News

11.15.2011

New UM Pain Center Offers Unique Team Approach

When David A. Lubarsky, M.D., M.B.A., the Emanuel M. Papper Professor and Chair of Anesthesiology, Perioperative Medicine and Pain Management, joined the Miller School more than a decade ago, he was intent on establishing a departmental pain clinic and, over the years, oversaw at least eight different plans.

None, however, came to fruition — which in retrospect is a good thing because none could come close to matching the scope, breadth or patient-centric vision behind the Multidisciplinary Pain Center, which officially opened in the Medical Wellness Center last week with a ribbon-cutting ceremony. For Lubarsky, who understands pain from both a personal and professional perspective, the center, a key element of the UHealth Institute for Advanced Pain Management, was worth the long wait.

“The fact that it is actually built is a near miracle,’’ said Lubarksy, who is also chief executive officer of the UHealth Physician Practice and associate vice president for UHealth Practice Administration, during the November 8 ceremony in the Wellness Center lobby. “But more important is that we have moved beyond the idea of having a pain clinic for the Department of Anesthesiology, because it is not. It is first and foremost a pain clinic for our patients.’’

A collaborative effort between the departments of Anesthesiology, Physical Therapy, Psychiatry, Integrative Medicine, Rehabilitation Medicine, and Neurology, the center offers an individualized, holistic and comprehensive range of services to cure, or ameliorate, the disabling effects of chronic pain, which torments as many as one out of every four people.

Encompassing 4,500 square feet of space, the center includes two interventional procedure suites, clinical space where physicians see patients and special facilities for physical therapy and rehabilitation overlooking the Wellness Center’s gym.

But as state-of-the-art as the center is, Dean Pascal J. Goldschmidt, M.D., said what sets it apart is what sets the Miller School apart from every other health care concern in the region: the multidisciplinary character of the practice.

“We have world renowned experts in all the disciplines that are required to resolve a patient’s complex problems,’’ the Dean said. “Quite often the distance between a patient and happiness is getting rid of pain, and I think it’s really wonderful we’ve taken this step as an institution to create the best environment possible to fight or eliminate pain.’’

Noting that Lubarsky and his collaborators accomplished a dream that began with Emanuel M. Papper, M.D., Ph.D., who served as the Miller School’s vice president for medical affairs and dean from 1969 to1981, Dean Goldschmidt acknowledged Dr. Papper’s widow, Pat, and expressed his gratitude to all the UHealth chairs and leaders who helped make it happen.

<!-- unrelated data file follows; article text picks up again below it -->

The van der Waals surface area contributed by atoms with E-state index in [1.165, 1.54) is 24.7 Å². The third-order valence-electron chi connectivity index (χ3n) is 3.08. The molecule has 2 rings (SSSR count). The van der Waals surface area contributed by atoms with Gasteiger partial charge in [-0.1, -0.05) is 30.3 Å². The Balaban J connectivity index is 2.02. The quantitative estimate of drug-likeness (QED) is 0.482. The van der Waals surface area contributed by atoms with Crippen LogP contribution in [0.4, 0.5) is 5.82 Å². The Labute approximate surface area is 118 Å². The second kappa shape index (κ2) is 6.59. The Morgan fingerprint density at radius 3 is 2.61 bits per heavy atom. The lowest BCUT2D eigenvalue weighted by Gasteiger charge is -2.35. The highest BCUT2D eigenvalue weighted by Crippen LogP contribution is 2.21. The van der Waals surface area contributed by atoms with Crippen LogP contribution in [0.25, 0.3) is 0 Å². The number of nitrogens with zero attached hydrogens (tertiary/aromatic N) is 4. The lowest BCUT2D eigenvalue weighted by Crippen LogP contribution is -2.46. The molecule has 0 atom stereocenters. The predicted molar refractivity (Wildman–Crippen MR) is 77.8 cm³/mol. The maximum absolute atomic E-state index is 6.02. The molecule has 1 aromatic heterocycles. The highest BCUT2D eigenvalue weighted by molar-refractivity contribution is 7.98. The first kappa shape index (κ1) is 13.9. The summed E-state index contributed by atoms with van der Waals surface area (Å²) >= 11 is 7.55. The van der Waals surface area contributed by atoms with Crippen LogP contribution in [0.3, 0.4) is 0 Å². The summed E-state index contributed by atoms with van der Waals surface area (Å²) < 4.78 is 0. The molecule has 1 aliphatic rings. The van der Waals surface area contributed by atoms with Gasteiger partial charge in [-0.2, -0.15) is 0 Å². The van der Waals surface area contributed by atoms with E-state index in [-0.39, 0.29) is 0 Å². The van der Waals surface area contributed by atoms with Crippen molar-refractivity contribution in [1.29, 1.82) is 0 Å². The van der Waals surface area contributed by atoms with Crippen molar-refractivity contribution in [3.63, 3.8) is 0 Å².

Among them were Sherrill Hayes, Ph.D., PT, professor and chair of physical therapy; Charles Nemeroff, M.D., Ph.D., the Leonard M. Miller Professor and Chairman of Psychiatry and Behavioral Sciences; Constantine Sarantopoulos, M.D., Ph.D., professor of anesthesiology and chief of the Pain Management Division; Ashwin Mehta, M.D., M.P.H., assistant professor of clinical medicine and medical director of Integrative Medicine; Keith Candiotti, M.D., executive vice chair and chief operating officer of Anesthesiology, Perioperative Medicine and Pain Management; Diana D. Cardenas, M.D., M.H.A., professor and chair of rehabilitation medicine; and Ralph Sacco, M.D., the Olemberg Professor and Chair of Neurology.

Though Lubarsky has nurtured his dream for years, it evolved in part out of despair. A triathlete sidelined by and depressed over chronic pain, Lubarsky told the gathering he recovered because he was able to pull together a team of specialists in rehabilitation medicine, physical therapy, integrative medicine and psychiatry to address his needs. That’s when the vision for the new center clicked.

“I realized you shouldn’t have to be a chairman at an academic medical center to be able to get the advice of multiple people who can view the world’s problems – your problems – in an entirely different manner,’’ he said. “The combination of all those people got me back on the pathway of being a semi-competitive athlete again. Without them, I would not be a happy person, and being able to deliver that same level of care to every patient who needs it has driven me to get us to this place.’’

For more information about the center, please call 305-243-8500 or 1-888- UM-NOPAIN.

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